How does your print’s edition affect its value? | Into the marginalia of our most special prints

We often get asked, what do the numbers and letters on a print mean? And more pertinently, how do they relate to a print’s value? Fair enough. From AP, CP, TP, PP, HC through to BAT, the world of prints is one of abundant acronyms.

Across the next two newsletters, we will be delving into the stories behind a print's marginalia. Traces of the artist's process, what lies in the space between an image and paper's end is a story unto itself. Here’s our breakdown on the elusive relationship between prints, editions, acronyms and their relative desirability.
 

John Olsen - 'Proof for Bondi'

John Olsen’s ‘Proof for Bondi’ comes from the thick of the artist’s process. It is pre-proofing, still in the creation phase; a raw representation of Olsen’s humour, intuitiveness and verve. 

Limited and Open Edition Prints

In printmaking, an edition is the total number of prints struck from one plate. There are typically two types of print editions: limited and open. Limited Edition, like the name suggests, denotes that a fixed number of prints or impressions are produced from a substrate. This finiteness is what makes the print valuable and collectable. 

A print from a Limited Edition is typically inscribed with the edition’s size and where it sits in that run. 1/20 for example, means that that work is the first of twenty impressions in that edition.

In contrast, Open Editions have no cap on the number of prints produced and are generally not as valuable as limited edition prints.

 

 

In the margin of John Peart's 'Reflection VII' sits an empty space for its edition number. Why is it empty? Because this work is a monotype, meaning a unique print. No multiple editions here.  

Editions and Values

The value of a print is shaped by factors like quality, notoriety and rarity. The collectability of a print for example, will increase if the image is desirable, the artist is acclaimed or if the edition length is limited. If a print run is small, then a print’s value is also enhanced by its relative rarity. 

When it comes to resale, the impression number does not make a substantial difference to market value. After all, each impression is largely identical, perhaps with only fractional differences due to quirks imparted by the printmaking process.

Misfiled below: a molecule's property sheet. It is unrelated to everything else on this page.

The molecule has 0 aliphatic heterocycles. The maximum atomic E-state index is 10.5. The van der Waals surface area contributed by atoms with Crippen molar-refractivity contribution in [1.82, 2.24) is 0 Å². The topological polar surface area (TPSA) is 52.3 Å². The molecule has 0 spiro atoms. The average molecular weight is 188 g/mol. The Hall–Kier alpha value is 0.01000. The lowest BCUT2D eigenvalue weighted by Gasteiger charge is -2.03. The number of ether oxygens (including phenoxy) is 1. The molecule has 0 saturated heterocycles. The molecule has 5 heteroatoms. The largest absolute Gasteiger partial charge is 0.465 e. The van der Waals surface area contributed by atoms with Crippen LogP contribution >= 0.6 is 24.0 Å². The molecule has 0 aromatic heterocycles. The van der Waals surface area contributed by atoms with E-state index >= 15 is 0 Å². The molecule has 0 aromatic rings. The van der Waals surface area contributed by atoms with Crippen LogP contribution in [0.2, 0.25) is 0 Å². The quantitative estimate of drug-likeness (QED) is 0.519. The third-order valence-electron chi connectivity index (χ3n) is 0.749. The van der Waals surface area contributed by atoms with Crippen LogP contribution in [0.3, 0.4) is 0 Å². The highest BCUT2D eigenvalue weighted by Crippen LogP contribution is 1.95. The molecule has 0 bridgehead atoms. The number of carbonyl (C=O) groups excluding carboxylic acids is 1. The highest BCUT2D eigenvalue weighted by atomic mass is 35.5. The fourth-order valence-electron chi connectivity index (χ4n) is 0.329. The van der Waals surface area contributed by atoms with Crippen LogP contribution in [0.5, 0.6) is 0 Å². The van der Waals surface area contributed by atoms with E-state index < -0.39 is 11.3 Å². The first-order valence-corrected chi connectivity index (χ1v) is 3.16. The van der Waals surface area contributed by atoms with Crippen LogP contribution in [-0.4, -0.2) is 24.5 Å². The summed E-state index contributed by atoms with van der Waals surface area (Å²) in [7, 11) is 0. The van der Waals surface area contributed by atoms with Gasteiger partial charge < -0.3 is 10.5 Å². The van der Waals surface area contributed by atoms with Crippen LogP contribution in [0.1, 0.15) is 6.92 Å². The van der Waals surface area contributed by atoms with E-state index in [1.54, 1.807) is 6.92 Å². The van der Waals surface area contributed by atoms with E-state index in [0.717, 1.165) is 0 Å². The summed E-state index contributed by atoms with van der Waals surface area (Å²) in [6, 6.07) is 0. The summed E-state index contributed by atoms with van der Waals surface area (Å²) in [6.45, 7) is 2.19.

The Chop Mark

A Chop Mark is a mark or seal made with an embossing tool in the margin of an etching or lithograph. It signifies that a print has come from a particular publisher, either the printmaker’s own studio press or a separate master printmaker.

Chop Marks hold particular meaning for the printmaker and publisher. In addition to the artist’s signature, it reinforces the work’s authenticity.  

 

Charles Blackman - 'Visage II'

'Visage II' is adorned with both a chop mark from Port Jackson Press (the work's publisher) (see right) and a stamp that read the artist's name in Japanese. The stamp was obtained in Japan during Charles Blackman's successful 1973 exhibition at Tokyo's Fuji Television Gallery. 

Impressed with Charles's initials, stamp and Port Jackson Press's chop mark, 'Visage II' has been verified three-fold. Not only a sign of authenticity, these marks also indicate that Charles was satisfied with the finished print – it was signed off on. 
 

Charles signing and stamping a collection of his works. Photograph courtesy of Auguste Blackman.

AP: Artist Proof or E.A

Artist’s Proofs are often marked ‘A.P’ or ‘E.A’ (or E. d’A meaning ‘épreuve d'artiste’). Approximately ten percent of a print run are assigned as Artist Proofs. These prints are usually kept by the artist as a record of the print’s progression, but can also be released to market. While there is no clear correlation between a print’s value and its status as an AP, some collectors relish APs because they are tied to an artist’s personal collection.

 

Pasquale Giardino - 'Leapard Man' (left), the linocut which bore the print (right) and the artist's title, edition and signature (below).  

Astute collectors may notice that Pasquale Giardino has not only misspelled Leopard as 'Leapard' but also inscribed the print with 'OP – he meant AP. A child of punk, Giardino creates outside the bounds of art and the English language. 

What was an error now lives in the bones of 'Leapard Man'. After all, when you're jamming to your own beat, there's no need for spell check. 

BAT: Bon a Tirer

Deriving from the French phrase meaning ‘good to pull’, Bon a Tirer prints delineate the standard to which all other prints will be held to – this print has met the artist’s standards. Bon appetit!  

 

Rick Amor - 'The City'

The acclaimed Rick Amor is a deeply considered artist. Before creating a screen print, he produces a painting study. As a BAT, ‘The City’ is a perfect proof – an intensely evocative cityscape drenched in golden light.